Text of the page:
Matter cycles. Matter for growth, maintenance and reproduction in all organisms cycles through the ecosystem and Earth processes. All life needs certain matter in order to stay alive. This includes nitrogen, phosphorus, and water; oxygen for many but not all animals; and carbon dioxide for plants, to name a few kinds of matter.
To understand, through guided visualization (part 1) and hands-on investigations (part 2), how matter cycles through an ecosystem. To gain an understanding of decomposition, a community of forest recyclers, and the critical role decomposers play in the food web and the cycling of matter.
Students investigate biodiversity of wildlife in their backyard (schoolyard) by selecting and mapping out areas they expect to be high in biodiversity in part one. Part two uses a larger area to make observations about the area by using “biodiversity clues.”
In this activity, students investigate the fascinating and complex process of decomposition and lay the foundation for deeper understanding of concepts related to matter and energy transfer in ecosystems. Through exploration and discussion, students go beyond simple definitions. Instead, students discover key characteristics of decomposition as they struggle with creating a sequence for decomposing wood and leaves. They learn the difference between physical decomposition and chemical decomposition and that many things contribute to decomposition, but certain organisms are classified as decomposers. They also search for and discuss evidence of decomposers, make model diagrams to further develop their ideas about the process of decomposition, and discuss decomposition and its role in the cycling of matter. Finally, students are challenged to recognize the evidence and impact of decomposition in the ecosystems they explore.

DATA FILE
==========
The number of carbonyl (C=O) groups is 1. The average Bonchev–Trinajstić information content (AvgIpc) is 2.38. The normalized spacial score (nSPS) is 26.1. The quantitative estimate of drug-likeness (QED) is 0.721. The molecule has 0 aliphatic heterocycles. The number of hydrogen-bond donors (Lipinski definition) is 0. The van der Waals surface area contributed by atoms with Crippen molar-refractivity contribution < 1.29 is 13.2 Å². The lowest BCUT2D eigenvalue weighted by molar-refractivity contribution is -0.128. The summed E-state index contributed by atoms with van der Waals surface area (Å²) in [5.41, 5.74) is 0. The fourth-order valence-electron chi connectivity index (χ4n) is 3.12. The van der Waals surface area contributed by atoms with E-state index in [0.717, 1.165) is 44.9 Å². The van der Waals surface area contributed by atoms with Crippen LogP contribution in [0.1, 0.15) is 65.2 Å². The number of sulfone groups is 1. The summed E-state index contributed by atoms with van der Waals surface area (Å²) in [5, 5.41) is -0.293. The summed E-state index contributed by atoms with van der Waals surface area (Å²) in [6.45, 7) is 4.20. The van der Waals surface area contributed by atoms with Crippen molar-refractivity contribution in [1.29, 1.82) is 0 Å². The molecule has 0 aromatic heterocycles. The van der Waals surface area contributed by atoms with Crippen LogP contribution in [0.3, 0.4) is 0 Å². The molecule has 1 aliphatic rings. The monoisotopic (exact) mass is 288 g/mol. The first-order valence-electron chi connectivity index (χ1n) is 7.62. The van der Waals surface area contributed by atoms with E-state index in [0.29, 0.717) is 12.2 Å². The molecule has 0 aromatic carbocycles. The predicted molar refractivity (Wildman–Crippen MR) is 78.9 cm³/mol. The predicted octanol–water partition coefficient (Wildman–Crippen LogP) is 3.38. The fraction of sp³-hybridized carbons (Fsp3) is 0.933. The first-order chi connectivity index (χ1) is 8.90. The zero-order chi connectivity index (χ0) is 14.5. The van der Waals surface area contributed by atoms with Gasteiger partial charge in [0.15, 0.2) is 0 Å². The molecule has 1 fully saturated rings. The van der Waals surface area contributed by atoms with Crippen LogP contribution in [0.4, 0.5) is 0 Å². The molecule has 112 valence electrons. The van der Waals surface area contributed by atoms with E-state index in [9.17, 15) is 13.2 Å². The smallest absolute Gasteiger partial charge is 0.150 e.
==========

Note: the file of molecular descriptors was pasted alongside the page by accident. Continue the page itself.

- Explore, observe, and compare samples of decomposing materials and use reasoning to determine the level of decomposition among them
- Search for and classify decomposers (or evidence of them) as fungi, bacteria or invertebrates
- Investigate and discuss decomposition as the process of breaking down dead organisms and their waste materials into smaller and simpler forms of matter
- Create a model diagram for the process of decomposition
- Discuss the role decomposers play in making matter available to living plants
Students explore a forest at designated stations, using their vision and, blindfolded, their other senses. By engaging with the forest in a personal, multisensory activity, students will become more sensitive to the components of a forest, and hopefully, treat our landscapes with increased respect.
The Exploring the Great Bear Sea Elementary and Secondary Curriculum Resources are based on the film The Great Bear Sea: Reflecting on the Past, Planning for the Future, by Green Fire Productions, and can be used to engage students on an inquiry-based, educational journey through the Great Bear Sea. The Great Bear Sea is a new name given to the North Coast of British Columbia (BC), an area that extends from Campbell River on Vancouver Island to the border of BC and Alaska. This region of British Columbia’s coast is one of the richest marine ecosystems in the world, has enormous cultural significance to the people who live here, and contains important resources for BC’s economy.
Students use forest stores from their ecoprovince to examine and define the elements of food chains and food webs including abiotic and biotic interactions. Students as ‘food chain roles’ participate in an string webbing activity that demonstrates how roles are inter-connected and the resilience of food webs to adapt to stresses.